Dihomo-γ-linolenic acid

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Dihomo-γ-linolenic acid
Dihomo-gamma linolenic acid
Preferred IUPAC name
(8E,11E,14E)-Icosa-8,11,14-trienoic acid
Other names
cis,cis,cis-8,11,14-Eicosatrienoic acid; DGLA; Diroleuton (INN)
3D model (JSmol)
ECHA InfoCard 100.015.667 Edit this at Wikidata
  • InChI=1S/C20H34O2/c1-2-3-4-5-6-7-8-9-10-11-12-13-14-15-16-17-18-19-20(21)22/h6-7,9-10,12-13H,2-5,8,11,14-19H2,1H3,(H,21,22)/b7-6-,10-9-,13-12-
  • InChI=1/C20H34O2/c1-2-3-4-5-6-7-8-9-10-11-12-13-14-15-16-17-18-19-20(21)22/h6-7,9-10,12-13H,2-5,8,11,14-19H2,1H3,(H,21,22)/b7-6-,10-9-,13-12-
  • (canonical): CCCCCC=CCC=CCC=CCCCCCCC(=O)O
  • (isomeric): CCCCC\C=C/C\C=C/C\C=C/CCCCCCC(=O)O
Molar mass 306.490 g·mol−1
Except where otherwise noted, data are given for materials in their standard state (at 25 °C [77 °F], 100 kPa).
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Dihomo-γ-linolenic acid (DGLA) is a 20-carbon ω−6 fatty acid. (also called, cis,cis,cis-8,11,14-Eicosatrienoic acid) In physiological literature, it is given the name 20:3 (ω−6). DGLA is a carboxylic acid with a 20-carbon chain and three cis double bonds; the first double bond is located at the sixth carbon from the omega end. DGLA is the elongation product of γ-linolenic acid (GLA; 18:3, ω−6). GLA, in turn, is a desaturation product (Delta 6 desaturase) of linoleic acid (18:2, ω−6). DGLA is made in the body by the elongation of GLA, by an efficient enzyme which does not appear to suffer any form of (dietary) inhibition. DGLA is an extremely uncommon fatty acid, found only in trace amounts in animal products.[1][2]

Biological effects[edit]

The eicosanoid metabolites of DGLA are:

All of these effects are anti-inflammatory. This is in marked contrast with the analogous metabolites of arachidonic acid (AA), which are the series-2 thromboxanes and prostanoids and the series-4 leukotrienes. In addition to yielding anti-inflammatory eicosanoids, DGLA competes with AA for COX and lipoxygenase, inhibiting the production of AA's eicosanoids.

Taken orally in a small study, DGLA produced antithrombotic effects.[5] Supplementing dietary GLA increases serum DGLA, as well as serum AA levels.[6] Cosupplementation with GLA and EPA lowers serum AA levels by blocking Δ-5-desaturase activity, while also lowering leukotriene synthesis in neutrophils.[7]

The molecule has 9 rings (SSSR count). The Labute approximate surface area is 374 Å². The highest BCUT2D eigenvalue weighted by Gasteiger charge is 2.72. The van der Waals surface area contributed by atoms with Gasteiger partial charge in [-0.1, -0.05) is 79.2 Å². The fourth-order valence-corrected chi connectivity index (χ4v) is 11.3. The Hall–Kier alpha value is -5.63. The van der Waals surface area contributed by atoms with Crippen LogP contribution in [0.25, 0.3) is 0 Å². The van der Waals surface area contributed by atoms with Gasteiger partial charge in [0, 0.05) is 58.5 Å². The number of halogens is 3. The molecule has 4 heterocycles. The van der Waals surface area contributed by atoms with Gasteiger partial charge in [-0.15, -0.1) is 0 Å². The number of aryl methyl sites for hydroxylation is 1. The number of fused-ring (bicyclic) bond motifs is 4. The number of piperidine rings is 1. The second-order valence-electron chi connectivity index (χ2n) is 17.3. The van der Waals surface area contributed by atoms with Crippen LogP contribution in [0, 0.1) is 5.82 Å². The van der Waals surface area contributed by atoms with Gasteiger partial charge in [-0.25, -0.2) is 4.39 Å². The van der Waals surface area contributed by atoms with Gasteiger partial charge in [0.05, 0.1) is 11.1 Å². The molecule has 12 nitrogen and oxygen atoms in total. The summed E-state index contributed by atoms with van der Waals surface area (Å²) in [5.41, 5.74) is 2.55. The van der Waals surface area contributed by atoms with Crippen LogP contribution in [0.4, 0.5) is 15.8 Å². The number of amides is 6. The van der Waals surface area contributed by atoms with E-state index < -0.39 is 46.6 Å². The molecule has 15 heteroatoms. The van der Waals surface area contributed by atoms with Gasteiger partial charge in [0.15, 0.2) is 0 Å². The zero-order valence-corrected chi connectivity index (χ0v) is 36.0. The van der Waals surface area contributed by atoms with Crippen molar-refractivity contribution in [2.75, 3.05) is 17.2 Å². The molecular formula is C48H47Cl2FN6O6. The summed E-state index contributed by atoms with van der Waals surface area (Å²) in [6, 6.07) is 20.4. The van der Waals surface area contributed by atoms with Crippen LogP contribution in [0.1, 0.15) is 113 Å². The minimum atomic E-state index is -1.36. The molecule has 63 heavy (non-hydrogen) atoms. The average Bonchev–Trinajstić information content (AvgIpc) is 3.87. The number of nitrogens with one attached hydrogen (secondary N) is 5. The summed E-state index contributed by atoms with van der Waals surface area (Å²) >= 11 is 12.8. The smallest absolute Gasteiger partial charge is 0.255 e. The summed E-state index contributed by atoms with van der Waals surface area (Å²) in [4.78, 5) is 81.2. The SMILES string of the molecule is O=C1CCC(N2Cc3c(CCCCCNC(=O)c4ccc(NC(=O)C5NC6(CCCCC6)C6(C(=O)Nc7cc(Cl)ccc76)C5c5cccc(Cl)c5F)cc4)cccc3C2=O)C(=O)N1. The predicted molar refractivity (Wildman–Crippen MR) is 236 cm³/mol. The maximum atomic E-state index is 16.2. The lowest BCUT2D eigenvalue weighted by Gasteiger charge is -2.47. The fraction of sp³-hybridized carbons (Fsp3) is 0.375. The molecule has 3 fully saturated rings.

Borage is a rich source of γ-linolenic acid—the dietary precursor to DGLA.

See also[edit]


  1. ^ Horrobin, D. F., 1990a. Gamma linolenic acid. Rev. Contemp. Pharmacother. 1, 1-45
  2. ^ Huang, Y.-S. and Mills, D. E. (Eds.), 1996. Gamma-linolenic acid metabolism and its roles in nutrition and medicine. AOCS Press, Champaign, Illinois, 319 pp.
  3. ^ Fan, Yang-Yi; Robert S. Chapkin (9 September 1998). "Importance of Dietary γ-Linolenic Acid in Human Health and Nutrition". Journal of Nutrition. 128 (9): 1411–4. doi:10.1093/jn/128.9.1411. PMID 9732298. Retrieved 2007-10-16.
  4. ^ Belch, Jill JF; Alexander Hill (January 2000). "Evening primrose oil and borage oil in rheumatologic conditions". The American Journal of Clinical Nutrition. 71 (1 Suppl): 352S–6S. doi:10.1093/ajcn/71.1.352s. PMID 10617996. Retrieved February 12, 2006.
  5. ^ Kernoff PB, Willis AL, Stone KJ, Davies JA, McNicol GP (1977). "Antithrombotic potential of dihomo-γ-linolenic acid in man". British Medical Journal. 2 (6100): 1441–1444. doi:10.1136/bmj.2.6100.1441. PMC 1632618. PMID 338112.
  6. ^ Johnson MM, Swan DD, Surette ME, et al. (1997). "Dietary supplementation with γ-linolenic acid alters fatty acid content and eicosanoid production in healthy humans". J. Nutr. 127 (8): 1435–44. doi:10.1093/jn/127.8.1435. PMID 9237935.
  7. ^ Barham JB, Edens MB, Fonteh AN, Johnson MM, Easter L, Chilton FH (August 2000). "Addition of eicosapentaenoic acid to gamma-linolenic acid-supplemented diets prevents serum arachidonic acid accumulation in humans". J. Nutr. 130 (8): 1925–31. doi:10.1093/jn/130.8.1925. PMID 10917903.